March 15, 2005
March 15, 2005 from ObGynNews By Lee S. Cohen, M.D.
Multiple articles over the past several years have cited perinatal symptoms in newborns whose mothers were taking an antidepressant late in pregnancy, including transient restlessness, jitteriness, tremulousness, and difficulty feeding. There have now been enough reports to suggest certain vulnerable children or subgroups of newborns who were exposed in utero may be at a slightly increased risk for this syndrome.
Last year the Food and Drug Administration required the addition of related information to the labels of selective serotonin reuptake inhibitors (SSRIs) and serotonin norepinephrine reuptake inhibitors (SNRIs).
The results of a recent study of 93 cases worldwide (including 64 associated with paroxetine) from a World Health Organization adverse event reporting database do not represent new findings. The reports include descriptions of nervousness, agitation, abnormal crying, and tremors, which the authors consider a “signal” for perinatal or neonatal toxicity. The study also refers to 11 reports of neonatal convulsions and two grand mal seizures, with no further description of the cases (Lancet 2005;365:482-7).
Although the report of neonatal convulsions is relatively new, the study itself has several notable limitations. It is difficult to interpret these results because they are from a spontaneous adverse event reporting system, where typically adverse outcomes are overreported and do not provide adequate information on when the drug was used, the duration of illness, or whether the woman was depressed during pregnancy. And the absence of a controlled sample makes it difficult to estimate the incidence, which likely is very low, considering the wide use of these medications among reproductive age women. Moreover, depression in the mother has been associated with many of the newborn symptoms reported.
The use of the term “withdrawal” syndrome is a dicey clinical call at best. Based on what we know about the kinetics and placental passage of these medications, certainly what we’re seeing is not acute withdrawal, like we see with heroin or methadone use during pregnancy. The main metabolites of the drugs remain in the baby’s circulation for at least days to weeks, so to see something so early and so transient, even for paroxetine (which has a shorter half-life than the other SSRIs), is not consistent with the pharmacokinetics of the compounds being described.
I don’t disagree with these findings. Acknowledging the probable biases involved with collecting and reporting these cases, the report provides another data set that calls attention to the possibility of some type of perinatal syndrome associated with SSRI exposure later in pregnancy, which may not necessarily be a causal relationship. The authors suggest their findings are more of a “signal” that a problem may exist.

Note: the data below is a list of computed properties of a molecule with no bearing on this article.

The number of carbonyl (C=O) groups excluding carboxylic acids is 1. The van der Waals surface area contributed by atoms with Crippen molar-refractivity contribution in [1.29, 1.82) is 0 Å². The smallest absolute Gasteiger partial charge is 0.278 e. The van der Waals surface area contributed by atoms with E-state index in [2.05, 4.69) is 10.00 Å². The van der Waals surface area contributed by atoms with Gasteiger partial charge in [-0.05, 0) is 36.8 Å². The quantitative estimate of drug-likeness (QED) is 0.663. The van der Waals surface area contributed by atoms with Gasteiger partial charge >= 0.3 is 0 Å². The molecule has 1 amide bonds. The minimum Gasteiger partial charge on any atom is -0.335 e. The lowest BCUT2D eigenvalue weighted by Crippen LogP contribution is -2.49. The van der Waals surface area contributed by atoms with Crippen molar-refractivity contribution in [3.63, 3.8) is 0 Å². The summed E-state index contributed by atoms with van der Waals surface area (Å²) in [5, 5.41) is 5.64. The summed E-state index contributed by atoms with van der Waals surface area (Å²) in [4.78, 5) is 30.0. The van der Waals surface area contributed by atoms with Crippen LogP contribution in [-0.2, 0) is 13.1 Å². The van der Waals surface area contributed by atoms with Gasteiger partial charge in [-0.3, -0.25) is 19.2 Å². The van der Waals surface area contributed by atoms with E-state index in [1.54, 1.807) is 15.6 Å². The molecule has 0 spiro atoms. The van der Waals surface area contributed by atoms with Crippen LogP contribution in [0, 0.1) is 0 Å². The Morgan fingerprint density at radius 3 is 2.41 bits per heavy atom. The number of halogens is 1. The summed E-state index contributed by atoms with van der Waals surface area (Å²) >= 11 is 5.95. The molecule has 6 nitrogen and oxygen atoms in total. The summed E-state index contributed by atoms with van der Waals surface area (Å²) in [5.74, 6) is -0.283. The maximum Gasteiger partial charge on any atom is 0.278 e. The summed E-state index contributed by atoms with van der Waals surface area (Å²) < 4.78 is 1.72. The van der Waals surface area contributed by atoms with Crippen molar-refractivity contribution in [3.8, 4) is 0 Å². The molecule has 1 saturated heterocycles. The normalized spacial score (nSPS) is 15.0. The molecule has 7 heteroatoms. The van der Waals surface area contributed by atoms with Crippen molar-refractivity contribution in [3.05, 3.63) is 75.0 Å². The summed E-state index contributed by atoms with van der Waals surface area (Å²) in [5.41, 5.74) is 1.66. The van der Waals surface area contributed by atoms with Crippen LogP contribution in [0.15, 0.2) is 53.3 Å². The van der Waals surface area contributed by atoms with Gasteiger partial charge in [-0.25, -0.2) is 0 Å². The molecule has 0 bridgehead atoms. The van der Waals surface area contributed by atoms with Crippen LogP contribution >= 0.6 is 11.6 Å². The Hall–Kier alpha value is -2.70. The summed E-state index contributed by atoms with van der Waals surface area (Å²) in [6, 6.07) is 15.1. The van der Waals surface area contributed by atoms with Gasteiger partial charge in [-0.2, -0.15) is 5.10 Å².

When considered with other case series, this study may indicate the potential risk for some type of perinatal syndrome associated with the use of these medications, particularly around the acute peripartum period.
What is of concern, however, is the impact this report may have on appropriate prescribing of these drugs to pregnant women, and that patients, as well as physicians, will uniformly and arbitrarily avoid these drugs during pregnancy.
The article falls profoundly short in terms of helping the clinician. While the results indicate that more vigilance is necessary during the peripartum period in cases of SSRI use, the data do not imply any particular SSRI should be avoided in women of reproductive age. The authors conclude that the signal is stronger for paroxetine, which they say should either not be used during pregnancy or used at the lowest effective dose. I certainly would not rule out using paroxetine in women of reproductive age on the basis of this report, with the possible exception of a woman with immediate plans to become pregnant or a woman with recurrent disease.
A reduction in the appropriate use of these drugs in depressed pregnant women would be a serious problem because relapse of recurrent depression during pregnancy is exceedingly common, and depression during pregnancy is the strongest predictor of risk for postpartum depression. Reducing the dose or discontinuing the antidepressant around the time of labor and delivery increases the risk of relapse, although some women may tolerate this approach, particularly if the drug is reinstituted immediately post partum.
Physicians should remain vigilant and carefully plan their treatment approach in pregnant patients with depression. The data may, in fact, be a signal that a problem exists. But a signal should be a beacon that guides the clinician. In this case, we have more fog than we have clarification of an already complicated situation.
DR. LEE COHEN is a psychiatrist and director of the perinatal psychiatry program at Massachusetts General Hospital, Boston.